Libya Crude Oil Output Said to Fall 11% on Field, Port Closings
Libya’s crude output dropped 11 percent as clashes among rival armed groups over the last 10 days led to the closing of some of the OPEC nation’s biggest oil export terminals, forcing a number of fields to halt production.
Output fell by about 80,000 barrels a day to 620, 000 barrels since fighting among armed groups broke out on March 3, according to a person familiar with the matter, who asked not to be identified because of a lack of permission to speak to media.
Es Sider, the country’s biggest oil port, and Ras Lanuf, its third-largest, remain closed, according to the person. Crude production halted at Waha Oil. Co., which pumps crude to Es Sider. Waha is a joint venture between the state oil company National Oil Corp., Hess Corp., Marathon Oil Corp. and ConocoPhillips.
The clashes dealt a blow to recent gains in the North African nation’s oil output. Exports had resumed from Es Sider and other facilities that were previously shut amid fighting in the country, which has Africa’s largest crude reserves. Output in February was about 700,000 barrels a day, almost double the level of the previous year, data compiled by Bloomberg show.
Libyan authorities may declare force majeure at ports if clashes escalate in the area, the person said. Force majeure is a legal status protecting a party from liability if it can’t fulfill a contract for reasons beyond its control. The status was imposed on the two ports in December 2014 when armed groups attacked the area, damaging storage tanks and infrastructure. It was only lifted about two years later.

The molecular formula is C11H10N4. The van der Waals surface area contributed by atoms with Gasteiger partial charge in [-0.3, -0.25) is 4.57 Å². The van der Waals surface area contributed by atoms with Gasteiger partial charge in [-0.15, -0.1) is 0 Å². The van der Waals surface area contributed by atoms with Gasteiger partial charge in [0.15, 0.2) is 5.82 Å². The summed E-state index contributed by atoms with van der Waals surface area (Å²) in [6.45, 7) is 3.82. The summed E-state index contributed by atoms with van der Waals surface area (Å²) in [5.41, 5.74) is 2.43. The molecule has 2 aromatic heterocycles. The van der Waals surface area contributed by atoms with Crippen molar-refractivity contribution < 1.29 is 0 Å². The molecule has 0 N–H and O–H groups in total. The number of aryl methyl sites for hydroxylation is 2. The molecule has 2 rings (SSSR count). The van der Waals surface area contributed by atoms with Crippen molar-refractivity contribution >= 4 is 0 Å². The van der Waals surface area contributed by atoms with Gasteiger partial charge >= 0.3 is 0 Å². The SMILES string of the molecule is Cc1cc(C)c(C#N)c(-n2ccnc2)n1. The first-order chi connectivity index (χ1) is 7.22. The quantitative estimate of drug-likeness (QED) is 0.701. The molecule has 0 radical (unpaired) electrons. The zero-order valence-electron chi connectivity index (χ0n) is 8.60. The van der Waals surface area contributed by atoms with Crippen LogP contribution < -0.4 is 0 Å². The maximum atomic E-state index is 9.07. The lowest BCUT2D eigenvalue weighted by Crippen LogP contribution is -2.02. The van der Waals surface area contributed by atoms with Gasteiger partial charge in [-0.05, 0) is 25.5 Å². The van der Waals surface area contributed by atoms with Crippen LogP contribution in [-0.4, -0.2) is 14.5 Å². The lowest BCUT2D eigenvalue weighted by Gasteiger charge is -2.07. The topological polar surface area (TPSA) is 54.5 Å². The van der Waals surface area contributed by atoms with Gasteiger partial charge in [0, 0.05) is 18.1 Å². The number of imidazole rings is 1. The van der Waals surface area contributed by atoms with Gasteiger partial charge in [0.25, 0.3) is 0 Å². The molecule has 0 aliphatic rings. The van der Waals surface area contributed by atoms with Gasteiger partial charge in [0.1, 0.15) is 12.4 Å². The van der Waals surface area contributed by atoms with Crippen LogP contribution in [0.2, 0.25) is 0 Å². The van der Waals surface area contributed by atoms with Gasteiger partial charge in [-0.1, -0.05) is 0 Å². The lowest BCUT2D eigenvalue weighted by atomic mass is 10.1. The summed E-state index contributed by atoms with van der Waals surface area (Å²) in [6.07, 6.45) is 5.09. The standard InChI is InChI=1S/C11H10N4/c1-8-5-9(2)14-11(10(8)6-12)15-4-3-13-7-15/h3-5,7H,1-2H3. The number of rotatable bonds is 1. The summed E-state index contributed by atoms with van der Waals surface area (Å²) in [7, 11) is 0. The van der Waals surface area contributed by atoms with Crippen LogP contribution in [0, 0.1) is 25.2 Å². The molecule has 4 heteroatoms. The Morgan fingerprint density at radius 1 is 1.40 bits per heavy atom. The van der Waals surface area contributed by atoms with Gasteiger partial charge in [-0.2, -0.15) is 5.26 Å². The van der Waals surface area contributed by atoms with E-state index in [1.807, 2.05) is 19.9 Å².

Waha Oil has a capacity of more than 300,000 barrels a day, according to the NOC website. Its production dropped by half to 40,000 barrels a day after the closing of Es Sider port, before it came to a complete halt at the end of last week. The country has also been rescheduling crude loadings at Es Sider and Ras Lanuf and transferring them to other ports like Zueitina and Brega.
Libya is struggling to revive oil production amid political turmoil and conflict among forces competing to control its energy assets. The country is still pumping far less than the 1.6 million barrels a day it produced before a 2011 uprising that ushered in years of instability.
The Organization of Petroleum Exporting Countries exempted Libya from its agreement in November to cut output to end a global oversupply.
Salma El Wardany